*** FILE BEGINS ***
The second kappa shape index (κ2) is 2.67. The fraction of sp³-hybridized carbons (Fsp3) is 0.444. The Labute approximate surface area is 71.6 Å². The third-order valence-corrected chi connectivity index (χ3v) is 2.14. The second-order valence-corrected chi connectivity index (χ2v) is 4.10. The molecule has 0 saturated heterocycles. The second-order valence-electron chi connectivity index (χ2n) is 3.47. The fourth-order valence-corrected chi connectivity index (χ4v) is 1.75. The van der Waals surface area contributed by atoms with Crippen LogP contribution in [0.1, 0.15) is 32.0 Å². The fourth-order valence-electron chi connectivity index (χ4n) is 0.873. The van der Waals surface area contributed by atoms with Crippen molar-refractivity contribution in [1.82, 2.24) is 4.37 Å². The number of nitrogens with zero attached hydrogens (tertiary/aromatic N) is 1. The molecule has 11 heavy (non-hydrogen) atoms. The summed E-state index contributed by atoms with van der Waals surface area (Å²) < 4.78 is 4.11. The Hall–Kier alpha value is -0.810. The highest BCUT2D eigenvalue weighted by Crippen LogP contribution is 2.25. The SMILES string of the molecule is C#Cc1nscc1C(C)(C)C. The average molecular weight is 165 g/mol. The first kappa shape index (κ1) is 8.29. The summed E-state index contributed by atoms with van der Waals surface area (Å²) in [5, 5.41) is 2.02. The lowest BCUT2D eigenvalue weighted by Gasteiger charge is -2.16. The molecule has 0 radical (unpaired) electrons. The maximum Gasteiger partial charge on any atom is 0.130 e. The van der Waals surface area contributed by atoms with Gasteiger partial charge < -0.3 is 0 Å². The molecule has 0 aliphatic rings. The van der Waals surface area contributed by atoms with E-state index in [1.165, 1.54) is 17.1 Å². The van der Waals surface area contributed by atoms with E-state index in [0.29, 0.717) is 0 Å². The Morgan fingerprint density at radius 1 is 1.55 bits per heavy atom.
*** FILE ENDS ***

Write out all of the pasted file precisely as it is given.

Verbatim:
The second kappa shape index (κ2) is 2.67. The fraction of sp³-hybridized carbons (Fsp3) is 0.444. The Labute approximate surface area is 71.6 Å². The third-order valence-corrected chi connectivity index (χ3v) is 2.14. The second-order valence-corrected chi connectivity index (χ2v) is 4.10. The molecule has 0 saturated heterocycles. The second-order valence-electron chi connectivity index (χ2n) is 3.47. The fourth-order valence-corrected chi connectivity index (χ4v) is 1.75. The van der Waals surface area contributed by atoms with Crippen LogP contribution in [0.1, 0.15) is 32.0 Å². The fourth-order valence-electron chi connectivity index (χ4n) is 0.873. The van der Waals surface area contributed by atoms with Crippen molar-refractivity contribution in [1.82, 2.24) is 4.37 Å². The number of nitrogens with zero attached hydrogens (tertiary/aromatic N) is 1. The molecule has 11 heavy (non-hydrogen) atoms. The summed E-state index contributed by atoms with van der Waals surface area (Å²) < 4.78 is 4.11. The Hall–Kier alpha value is -0.810. The highest BCUT2D eigenvalue weighted by Crippen LogP contribution is 2.25. The SMILES string of the molecule is C#Cc1nscc1C(C)(C)C. The average molecular weight is 165 g/mol. The first kappa shape index (κ1) is 8.29. The summed E-state index contributed by atoms with van der Waals surface area (Å²) in [5, 5.41) is 2.02. The lowest BCUT2D eigenvalue weighted by Gasteiger charge is -2.16. The molecule has 0 radical (unpaired) electrons. The maximum Gasteiger partial charge on any atom is 0.130 e. The van der Waals surface area contributed by atoms with Gasteiger partial charge < -0.3 is 0 Å². The molecule has 0 aliphatic rings. The van der Waals surface area contributed by atoms with E-state index in [1.165, 1.54) is 17.1 Å². The van der Waals surface area contributed by atoms with E-state index in [0.29, 0.717) is 0 Å². The Morgan fingerprint density at radius 1 is 1.55 bits per heavy atom.